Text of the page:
According to the World Health Organization, one in four Nigerians – some 50 million people are suffering from some sort of mental illness.
When I had this conversation with a friend, he insists that going by what we see on Twitter and Facebook daily, he believes that number may be double if not triple. Because you see, a mental illness sufferer does not have to be naked and carrying “eru weyrey” about.
I served in Oraifite, Anambra State and in this particular family, while the parent was “hale” at least 4 of their children have a mental illness. 2 of them were so serious they lived in the market square.
I remember vividly how the company driver recounted the story. He had said, “Barrister Lepa, (My work name. Please don’t ask)
“Everybody nain dey mad for the family oh”
“Dem say na another person wan been marry the woman as she nor gree nain the man begin do the children”
“All of them dey mad for that house” He had said.
In all the states I have lived and visited, I have seen tons of severe mentally ill people.
I have several experiences in Lagos.
In the church I grew up, once in a while, a sufferer of mental illness was brought and he was often tied so he would not run away.
There was one boy, Friday. We used to play together. Then he became “mad” and we couldn’t. They tied him in church for several months. He went through many days of dry fasting and when we thought he was getting better, he relapsed.
He was violent sometimes, sometimes just listless and rambling nonsense.
He used to have many dreams but had to abort plans to go to the university. He never furthered his education.
Yet despite the prevalence, mental illness is perhaps one of the most neglected diseases in the country. Conversations on mental health disorders in Nigeria are at best, fleeting where they are not treated with disdain.
To admit that you have a mental illness is to say in Nigerian parlance that you are mad.
Not the usual people use for banter, ‘You dey mad?!’,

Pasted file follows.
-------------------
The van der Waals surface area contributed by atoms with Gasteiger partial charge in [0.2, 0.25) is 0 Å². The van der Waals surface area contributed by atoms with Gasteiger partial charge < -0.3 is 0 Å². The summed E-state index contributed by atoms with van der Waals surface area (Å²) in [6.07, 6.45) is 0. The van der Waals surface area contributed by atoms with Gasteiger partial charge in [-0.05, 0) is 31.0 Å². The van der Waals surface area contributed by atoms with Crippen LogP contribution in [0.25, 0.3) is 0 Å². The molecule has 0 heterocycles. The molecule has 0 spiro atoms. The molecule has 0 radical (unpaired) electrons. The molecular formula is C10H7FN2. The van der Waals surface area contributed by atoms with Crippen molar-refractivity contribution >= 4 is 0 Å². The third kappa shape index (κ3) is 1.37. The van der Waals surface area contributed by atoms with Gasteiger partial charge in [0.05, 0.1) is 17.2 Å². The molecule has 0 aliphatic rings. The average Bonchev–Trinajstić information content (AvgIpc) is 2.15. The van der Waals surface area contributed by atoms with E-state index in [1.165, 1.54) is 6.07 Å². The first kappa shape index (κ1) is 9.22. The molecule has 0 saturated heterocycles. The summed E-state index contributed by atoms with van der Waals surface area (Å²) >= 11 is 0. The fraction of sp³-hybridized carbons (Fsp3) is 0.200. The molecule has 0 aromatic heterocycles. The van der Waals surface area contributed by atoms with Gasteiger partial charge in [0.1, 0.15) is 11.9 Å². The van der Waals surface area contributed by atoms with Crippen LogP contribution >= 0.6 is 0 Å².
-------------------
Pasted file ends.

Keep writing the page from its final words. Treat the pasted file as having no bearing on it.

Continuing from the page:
“I dey mad oh! Ask about me.”
It is an admission that you are a raving lunatic. That off course is greeted with a thunderous, “GOD FORBID!”
“You will not be mad in Jesus’ name!”
If you can convince the person that you are indeed suffering from mental illness, 90% of the time, you will be advised to pray. This is because mental illness is treated as a demonic problem in Nigeria.
Perhaps fueled by traditional ideas of mental illness. The church appears not to have a sufficiently robust theological approach to the challenges raised by mental health and illnesses.
In fact, it has been documented that Men of God from many religions believe that a believer cannot be afflicted by mental illness – depression, suicidal thoughts, etc.
Due to the stigma, the level of awareness of the Nigerian public on mental health issues is grievously poor and even worse, the misconceptions regarding mental health are astronomical and continue to flourish.
But mental illness is not going anywhere. If stats are anything to go by, more Nigerians will slip into mental illness due to poverty, insecurity, everyday disappointment or just the thought of being a Nigerian – Helplessness.
We will have another episode where someone thinks he has been promoted to the Head of the Nigerian Custom or even the presidency. This is because according to research, the Mental Health Policy document in Nigeria was formulated in 1991 has had absolutely no revision or formal assessment since 1991.
With everything that concerns health in Nigeria, it appears this one is on the backburner. A clear indication is the recent 2020 proposed budget where President Muhammadu Buhari allocated just 4.3 percent of the total budget for health.
The health sector is declining and forget Dr. Chris Ngige’s robust argument of how we have enough doctors in the country, the only set of people increasing are pastors and witch doctors. Most who think mental health is shameful and demonic.
Mental Health has been proven to be pervasive. With zero regards to ages, tribes, income levels, religions, and political affiliation. In fact, there are certain things our politicians and citizens alike do in Nigeria that in “saner climes” people would have questioned their mental health.
We honestly should have that conversation.
Photo Credit: Robin Hammon when he covered mentally ill people in Sudan.